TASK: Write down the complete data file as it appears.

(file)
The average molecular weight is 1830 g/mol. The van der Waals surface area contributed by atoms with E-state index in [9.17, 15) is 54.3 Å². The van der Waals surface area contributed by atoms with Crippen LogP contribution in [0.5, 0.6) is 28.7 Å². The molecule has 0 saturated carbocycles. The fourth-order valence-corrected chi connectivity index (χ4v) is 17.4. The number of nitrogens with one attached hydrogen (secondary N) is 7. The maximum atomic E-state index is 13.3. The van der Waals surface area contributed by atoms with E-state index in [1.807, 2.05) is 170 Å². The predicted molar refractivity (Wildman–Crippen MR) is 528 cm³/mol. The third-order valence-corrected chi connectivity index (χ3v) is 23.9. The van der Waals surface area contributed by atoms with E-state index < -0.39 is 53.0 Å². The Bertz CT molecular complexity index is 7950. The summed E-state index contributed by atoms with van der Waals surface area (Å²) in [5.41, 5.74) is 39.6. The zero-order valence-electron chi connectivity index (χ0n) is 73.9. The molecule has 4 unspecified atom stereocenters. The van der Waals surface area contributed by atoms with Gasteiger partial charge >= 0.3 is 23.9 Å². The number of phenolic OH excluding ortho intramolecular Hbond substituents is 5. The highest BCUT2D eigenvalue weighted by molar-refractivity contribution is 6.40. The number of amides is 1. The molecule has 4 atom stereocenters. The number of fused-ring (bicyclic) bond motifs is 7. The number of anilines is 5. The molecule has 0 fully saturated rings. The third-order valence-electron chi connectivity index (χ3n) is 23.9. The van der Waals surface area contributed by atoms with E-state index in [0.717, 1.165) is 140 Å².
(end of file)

The average molecular weight is 1830 g/mol. The van der Waals surface area contributed by atoms with E-state index in [9.17, 15) is 54.3 Å². The van der Waals surface area contributed by atoms with Crippen LogP contribution in [0.5, 0.6) is 28.7 Å². The molecule has 0 saturated carbocycles. The fourth-order valence-corrected chi connectivity index (χ4v) is 17.4. The number of nitrogens with one attached hydrogen (secondary N) is 7. The maximum atomic E-state index is 13.3. The van der Waals surface area contributed by atoms with E-state index in [1.807, 2.05) is 170 Å². The predicted molar refractivity (Wildman–Crippen MR) is 528 cm³/mol. The third-order valence-corrected chi connectivity index (χ3v) is 23.9. The van der Waals surface area contributed by atoms with E-state index < -0.39 is 53.0 Å². The Bertz CT molecular complexity index is 7950. The summed E-state index contributed by atoms with van der Waals surface area (Å²) in [5.41, 5.74) is 39.6. The zero-order valence-electron chi connectivity index (χ0n) is 73.9. The molecule has 4 unspecified atom stereocenters. The van der Waals surface area contributed by atoms with Gasteiger partial charge >= 0.3 is 23.9 Å². The number of phenolic OH excluding ortho intramolecular Hbond substituents is 5. The highest BCUT2D eigenvalue weighted by molar-refractivity contribution is 6.40. The number of amides is 1. The molecule has 4 atom stereocenters. The number of fused-ring (bicyclic) bond motifs is 7. The number of anilines is 5. The molecule has 0 fully saturated rings. The third-order valence-electron chi connectivity index (χ3n) is 23.9. The van der Waals surface area contributed by atoms with E-state index in [0.717, 1.165) is 140 Å².